# NavList:

## A Community Devoted to the Preservation and Practice of Celestial Navigation and Other Methods of Traditional Wayfinding

**Re: Sextant Positions versus Map Datums?**

**From:**Dov Kruger

**Date:**2002 Jan 18, 10:06 AM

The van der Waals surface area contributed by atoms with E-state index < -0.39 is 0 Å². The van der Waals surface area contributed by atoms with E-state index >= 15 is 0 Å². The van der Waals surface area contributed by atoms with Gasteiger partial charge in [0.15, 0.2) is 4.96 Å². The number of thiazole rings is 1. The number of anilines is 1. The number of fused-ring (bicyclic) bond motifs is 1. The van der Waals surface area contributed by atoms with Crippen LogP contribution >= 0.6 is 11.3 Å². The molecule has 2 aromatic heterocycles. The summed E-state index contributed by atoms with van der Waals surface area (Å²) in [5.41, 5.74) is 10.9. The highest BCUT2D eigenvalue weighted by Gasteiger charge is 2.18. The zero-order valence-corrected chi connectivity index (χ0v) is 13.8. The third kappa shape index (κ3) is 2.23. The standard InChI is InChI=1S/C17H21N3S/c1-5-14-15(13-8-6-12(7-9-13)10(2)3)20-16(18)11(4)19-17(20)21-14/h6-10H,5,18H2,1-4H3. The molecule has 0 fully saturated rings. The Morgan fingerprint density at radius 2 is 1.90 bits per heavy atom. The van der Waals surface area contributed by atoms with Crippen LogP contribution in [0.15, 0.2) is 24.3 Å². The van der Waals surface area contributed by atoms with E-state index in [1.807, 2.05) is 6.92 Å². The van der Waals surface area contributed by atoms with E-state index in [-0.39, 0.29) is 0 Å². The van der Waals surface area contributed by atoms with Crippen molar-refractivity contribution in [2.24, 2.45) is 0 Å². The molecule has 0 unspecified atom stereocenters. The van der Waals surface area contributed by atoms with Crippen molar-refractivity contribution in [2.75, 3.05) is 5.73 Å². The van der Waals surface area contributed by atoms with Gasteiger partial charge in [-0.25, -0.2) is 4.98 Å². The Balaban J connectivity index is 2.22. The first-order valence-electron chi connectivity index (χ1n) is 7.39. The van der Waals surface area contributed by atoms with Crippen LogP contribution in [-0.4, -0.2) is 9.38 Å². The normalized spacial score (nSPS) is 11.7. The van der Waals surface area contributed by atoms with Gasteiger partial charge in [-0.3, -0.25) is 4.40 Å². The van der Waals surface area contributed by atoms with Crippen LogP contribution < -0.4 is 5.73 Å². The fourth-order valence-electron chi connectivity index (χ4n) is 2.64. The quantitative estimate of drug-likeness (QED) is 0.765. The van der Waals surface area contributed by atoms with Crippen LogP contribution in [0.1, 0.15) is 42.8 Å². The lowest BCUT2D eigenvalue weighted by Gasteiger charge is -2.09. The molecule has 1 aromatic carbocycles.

The astronomical positions of VSOP87, and all the derived variants are computed first in Heliocentric coordinates, thus the shape of the earth is irrelevant to that part of the computation. Then, it is converted to geocentric coordinates based on the position of the center of the earth. I don't remember seeing anything about the ellipsoid here, but Hal if you have a page reference in Meeus, I'd like to see it. What is much more relevant is nutation, because as the Earth "nods" up and down due to the gravitational effects of the moon on the equatorial bulge, the axis changes, and that changes the entire coordinate system. So the accurate conversion to geocentric coordinates takes into effect nutation, and for distant bodies (beyond Mars) the time it takes light to arrive. Those are the only corrections I have seen at this stage, and I believe Hal is wrong about the ellipse. You can read all this in Meeus, and there is a program out there called Astrolabe which though not the best code, uses VSOP and is therefore one of the simplest to read. By contrast, Steve Moshier has some code out there that is supposedly even better (more accurate, using the currently most accurate model, DE404) but it is nearly impenetrable, filled with lots of different conflicting models, dead code left in, and just a more complex algorithm (I think!). If you are an astronomer, you care about accuracy to the arcsecond so you can point your telescope. If you are interested as a navigator, you can live with any of these models, they are more than accurate enough, particularly this century. All this so far has nothing to do with the ellipsoid or datums, except to contradict any claim that the position of bodies in the almanac is somehow corrected for any of that. It can't be -- the position is calculated based on the center of the Earth, and a wild and crazy equation for Heliocentric position of the other body based on the julian century T. The apparent position is then corrected for lightspeed and nutation. What you can measure is altitude, and as Trevor corrected me and explained to everyone, if there were to be a correction for the ellipsoid, you would do it as you convert between GP/AP and altitude and azimuth. If you are using the standard equations, it's obviously not happening. It could be in the 229, but if you look at the notes about how the tables are generated, clearly no such correction has been done. The equation they use is spherical, and the only note they make is that for angles that would result in bad roundoff error they use a different form that is analytically equivalent. That is an issue of computation, not changing the shape of the sphere. So perhaps Meeus merely mentions somewhere that when they record an observation, astronomers convert the other way to determine the position of the body? I assume that would have more to do with parallax. Anyway, I would also like to see the reference. >According to Jean Meeus, Astronomical Algorithms, 2nd edition, >astronomical observations (which are the basis for the Nautical >Almanac) use the IAU 1976 ellipsoid (International Astronomical Union >1976). Those values are